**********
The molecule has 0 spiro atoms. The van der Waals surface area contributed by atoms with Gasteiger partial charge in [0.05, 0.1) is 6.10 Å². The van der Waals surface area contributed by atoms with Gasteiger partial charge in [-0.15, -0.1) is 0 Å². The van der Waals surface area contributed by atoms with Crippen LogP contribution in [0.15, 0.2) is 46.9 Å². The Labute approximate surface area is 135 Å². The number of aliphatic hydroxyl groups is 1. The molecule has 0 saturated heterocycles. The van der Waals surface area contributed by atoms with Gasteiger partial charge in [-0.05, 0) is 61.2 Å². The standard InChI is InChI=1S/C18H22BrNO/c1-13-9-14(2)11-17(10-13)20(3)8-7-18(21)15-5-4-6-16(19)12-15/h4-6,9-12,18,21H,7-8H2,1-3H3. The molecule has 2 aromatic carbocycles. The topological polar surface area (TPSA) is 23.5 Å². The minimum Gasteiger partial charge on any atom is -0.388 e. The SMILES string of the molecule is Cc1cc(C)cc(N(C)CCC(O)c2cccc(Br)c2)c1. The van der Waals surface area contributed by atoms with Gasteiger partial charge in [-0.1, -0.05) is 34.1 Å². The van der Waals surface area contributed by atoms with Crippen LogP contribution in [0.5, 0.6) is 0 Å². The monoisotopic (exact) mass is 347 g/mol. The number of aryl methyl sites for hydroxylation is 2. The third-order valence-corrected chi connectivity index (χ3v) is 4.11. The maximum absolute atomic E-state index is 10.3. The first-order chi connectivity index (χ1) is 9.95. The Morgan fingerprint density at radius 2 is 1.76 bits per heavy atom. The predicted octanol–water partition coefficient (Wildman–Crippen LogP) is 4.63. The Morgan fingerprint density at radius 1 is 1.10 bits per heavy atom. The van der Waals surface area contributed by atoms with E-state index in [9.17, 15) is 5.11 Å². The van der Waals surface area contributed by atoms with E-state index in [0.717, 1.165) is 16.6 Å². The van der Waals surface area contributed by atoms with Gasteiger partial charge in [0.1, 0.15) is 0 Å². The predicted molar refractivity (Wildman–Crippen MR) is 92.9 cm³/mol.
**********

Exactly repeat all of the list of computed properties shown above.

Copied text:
The molecule has 0 spiro atoms. The van der Waals surface area contributed by atoms with Gasteiger partial charge in [0.05, 0.1) is 6.10 Å². The van der Waals surface area contributed by atoms with Gasteiger partial charge in [-0.15, -0.1) is 0 Å². The van der Waals surface area contributed by atoms with Crippen LogP contribution in [0.15, 0.2) is 46.9 Å². The Labute approximate surface area is 135 Å². The number of aliphatic hydroxyl groups is 1. The molecule has 0 saturated heterocycles. The van der Waals surface area contributed by atoms with Gasteiger partial charge in [-0.05, 0) is 61.2 Å². The standard InChI is InChI=1S/C18H22BrNO/c1-13-9-14(2)11-17(10-13)20(3)8-7-18(21)15-5-4-6-16(19)12-15/h4-6,9-12,18,21H,7-8H2,1-3H3. The molecule has 2 aromatic carbocycles. The topological polar surface area (TPSA) is 23.5 Å². The minimum Gasteiger partial charge on any atom is -0.388 e. The SMILES string of the molecule is Cc1cc(C)cc(N(C)CCC(O)c2cccc(Br)c2)c1. The van der Waals surface area contributed by atoms with Gasteiger partial charge in [-0.1, -0.05) is 34.1 Å². The van der Waals surface area contributed by atoms with Crippen LogP contribution in [0.5, 0.6) is 0 Å². The monoisotopic (exact) mass is 347 g/mol. The number of aryl methyl sites for hydroxylation is 2. The third-order valence-corrected chi connectivity index (χ3v) is 4.11. The maximum absolute atomic E-state index is 10.3. The first-order chi connectivity index (χ1) is 9.95. The Morgan fingerprint density at radius 2 is 1.76 bits per heavy atom. The predicted octanol–water partition coefficient (Wildman–Crippen LogP) is 4.63. The Morgan fingerprint density at radius 1 is 1.10 bits per heavy atom. The van der Waals surface area contributed by atoms with E-state index in [9.17, 15) is 5.11 Å². The van der Waals surface area contributed by atoms with E-state index in [0.717, 1.165) is 16.6 Å². The van der Waals surface area contributed by atoms with Gasteiger partial charge in [0.1, 0.15) is 0 Å². The predicted molar refractivity (Wildman–Crippen MR) is 92.9 cm³/mol.